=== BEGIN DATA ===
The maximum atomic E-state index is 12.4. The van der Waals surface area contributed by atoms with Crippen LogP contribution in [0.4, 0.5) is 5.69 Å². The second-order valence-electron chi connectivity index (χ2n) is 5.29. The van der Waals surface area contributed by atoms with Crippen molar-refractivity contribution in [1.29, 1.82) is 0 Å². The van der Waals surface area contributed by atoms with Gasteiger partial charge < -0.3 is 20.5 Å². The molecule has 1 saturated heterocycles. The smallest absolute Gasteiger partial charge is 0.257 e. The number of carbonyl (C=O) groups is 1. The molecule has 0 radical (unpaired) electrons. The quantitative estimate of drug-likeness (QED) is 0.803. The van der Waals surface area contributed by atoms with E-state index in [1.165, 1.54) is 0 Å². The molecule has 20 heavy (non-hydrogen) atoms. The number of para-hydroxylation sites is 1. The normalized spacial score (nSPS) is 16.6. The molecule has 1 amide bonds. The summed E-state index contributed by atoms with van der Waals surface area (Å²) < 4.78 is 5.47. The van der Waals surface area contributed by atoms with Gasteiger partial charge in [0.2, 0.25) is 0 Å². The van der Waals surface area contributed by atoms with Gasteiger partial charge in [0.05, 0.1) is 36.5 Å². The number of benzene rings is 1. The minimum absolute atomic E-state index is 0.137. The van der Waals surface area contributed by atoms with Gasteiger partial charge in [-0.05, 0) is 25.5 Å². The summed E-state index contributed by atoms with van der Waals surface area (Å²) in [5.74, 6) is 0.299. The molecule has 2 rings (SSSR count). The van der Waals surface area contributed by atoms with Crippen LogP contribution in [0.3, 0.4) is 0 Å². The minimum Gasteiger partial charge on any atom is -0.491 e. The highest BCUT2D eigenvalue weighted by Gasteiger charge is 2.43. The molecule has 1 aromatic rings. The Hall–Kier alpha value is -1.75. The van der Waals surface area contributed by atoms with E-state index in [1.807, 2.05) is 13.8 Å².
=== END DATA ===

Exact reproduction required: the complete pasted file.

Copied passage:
The maximum atomic E-state index is 12.4. The van der Waals surface area contributed by atoms with Crippen LogP contribution in [0.4, 0.5) is 5.69 Å². The second-order valence-electron chi connectivity index (χ2n) is 5.29. The van der Waals surface area contributed by atoms with Crippen molar-refractivity contribution in [1.29, 1.82) is 0 Å². The van der Waals surface area contributed by atoms with Gasteiger partial charge < -0.3 is 20.5 Å². The molecule has 1 saturated heterocycles. The smallest absolute Gasteiger partial charge is 0.257 e. The number of carbonyl (C=O) groups is 1. The molecule has 0 radical (unpaired) electrons. The quantitative estimate of drug-likeness (QED) is 0.803. The van der Waals surface area contributed by atoms with E-state index in [1.165, 1.54) is 0 Å². The molecule has 20 heavy (non-hydrogen) atoms. The number of para-hydroxylation sites is 1. The normalized spacial score (nSPS) is 16.6. The molecule has 1 amide bonds. The summed E-state index contributed by atoms with van der Waals surface area (Å²) < 4.78 is 5.47. The van der Waals surface area contributed by atoms with Gasteiger partial charge in [0.2, 0.25) is 0 Å². The van der Waals surface area contributed by atoms with Gasteiger partial charge in [0.05, 0.1) is 36.5 Å². The number of benzene rings is 1. The minimum absolute atomic E-state index is 0.137. The van der Waals surface area contributed by atoms with Gasteiger partial charge in [-0.05, 0) is 25.5 Å². The summed E-state index contributed by atoms with van der Waals surface area (Å²) in [5.74, 6) is 0.299. The molecule has 2 rings (SSSR count). The van der Waals surface area contributed by atoms with Crippen LogP contribution in [0.3, 0.4) is 0 Å². The minimum Gasteiger partial charge on any atom is -0.491 e. The highest BCUT2D eigenvalue weighted by Gasteiger charge is 2.43. The molecule has 1 aromatic rings. The Hall–Kier alpha value is -1.75. The van der Waals surface area contributed by atoms with E-state index in [1.807, 2.05) is 13.8 Å².